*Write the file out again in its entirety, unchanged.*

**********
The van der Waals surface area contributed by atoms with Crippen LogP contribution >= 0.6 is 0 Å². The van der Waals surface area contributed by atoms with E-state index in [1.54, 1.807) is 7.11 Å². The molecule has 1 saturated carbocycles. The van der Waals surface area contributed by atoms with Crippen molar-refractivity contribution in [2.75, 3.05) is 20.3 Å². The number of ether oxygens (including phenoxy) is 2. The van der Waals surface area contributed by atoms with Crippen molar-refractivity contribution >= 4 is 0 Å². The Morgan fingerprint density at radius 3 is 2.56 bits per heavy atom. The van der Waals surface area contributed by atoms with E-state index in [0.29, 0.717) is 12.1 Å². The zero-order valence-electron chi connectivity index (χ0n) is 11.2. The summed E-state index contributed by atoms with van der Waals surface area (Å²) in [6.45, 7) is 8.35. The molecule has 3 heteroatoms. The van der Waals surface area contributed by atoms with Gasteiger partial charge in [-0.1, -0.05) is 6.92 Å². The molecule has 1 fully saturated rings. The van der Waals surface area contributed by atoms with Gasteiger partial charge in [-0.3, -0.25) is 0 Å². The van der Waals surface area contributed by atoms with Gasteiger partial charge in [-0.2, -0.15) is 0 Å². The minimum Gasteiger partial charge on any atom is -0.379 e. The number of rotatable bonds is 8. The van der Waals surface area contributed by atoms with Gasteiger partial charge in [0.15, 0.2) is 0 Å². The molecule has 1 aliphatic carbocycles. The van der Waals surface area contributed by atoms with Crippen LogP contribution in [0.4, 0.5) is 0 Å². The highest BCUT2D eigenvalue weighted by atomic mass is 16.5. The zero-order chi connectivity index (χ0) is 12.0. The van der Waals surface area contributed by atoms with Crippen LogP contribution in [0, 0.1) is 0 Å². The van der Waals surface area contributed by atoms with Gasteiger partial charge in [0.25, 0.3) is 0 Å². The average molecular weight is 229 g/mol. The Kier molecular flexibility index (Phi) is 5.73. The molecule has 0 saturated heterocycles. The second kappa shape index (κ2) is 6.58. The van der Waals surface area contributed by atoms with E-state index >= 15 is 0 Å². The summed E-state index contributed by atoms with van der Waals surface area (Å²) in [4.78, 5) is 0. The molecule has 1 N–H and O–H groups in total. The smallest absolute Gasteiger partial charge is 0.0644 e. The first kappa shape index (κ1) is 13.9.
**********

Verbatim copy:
The van der Waals surface area contributed by atoms with Crippen LogP contribution >= 0.6 is 0 Å². The van der Waals surface area contributed by atoms with E-state index in [1.54, 1.807) is 7.11 Å². The molecule has 1 saturated carbocycles. The van der Waals surface area contributed by atoms with Crippen molar-refractivity contribution in [2.75, 3.05) is 20.3 Å². The number of ether oxygens (including phenoxy) is 2. The van der Waals surface area contributed by atoms with Crippen molar-refractivity contribution >= 4 is 0 Å². The Morgan fingerprint density at radius 3 is 2.56 bits per heavy atom. The van der Waals surface area contributed by atoms with E-state index in [0.29, 0.717) is 12.1 Å². The zero-order valence-electron chi connectivity index (χ0n) is 11.2. The summed E-state index contributed by atoms with van der Waals surface area (Å²) in [6.45, 7) is 8.35. The molecule has 3 heteroatoms. The van der Waals surface area contributed by atoms with Gasteiger partial charge in [-0.1, -0.05) is 6.92 Å². The molecule has 1 fully saturated rings. The van der Waals surface area contributed by atoms with Gasteiger partial charge in [-0.3, -0.25) is 0 Å². The van der Waals surface area contributed by atoms with Gasteiger partial charge in [-0.2, -0.15) is 0 Å². The minimum Gasteiger partial charge on any atom is -0.379 e. The number of rotatable bonds is 8. The van der Waals surface area contributed by atoms with Gasteiger partial charge in [0.15, 0.2) is 0 Å². The molecule has 1 aliphatic carbocycles. The van der Waals surface area contributed by atoms with Crippen LogP contribution in [0.4, 0.5) is 0 Å². The highest BCUT2D eigenvalue weighted by atomic mass is 16.5. The zero-order chi connectivity index (χ0) is 12.0. The van der Waals surface area contributed by atoms with Crippen LogP contribution in [0, 0.1) is 0 Å². The van der Waals surface area contributed by atoms with Gasteiger partial charge in [0.25, 0.3) is 0 Å². The average molecular weight is 229 g/mol. The Kier molecular flexibility index (Phi) is 5.73. The molecule has 0 saturated heterocycles. The second kappa shape index (κ2) is 6.58. The van der Waals surface area contributed by atoms with E-state index >= 15 is 0 Å². The summed E-state index contributed by atoms with van der Waals surface area (Å²) in [4.78, 5) is 0. The molecule has 1 N–H and O–H groups in total. The smallest absolute Gasteiger partial charge is 0.0644 e. The first kappa shape index (κ1) is 13.9.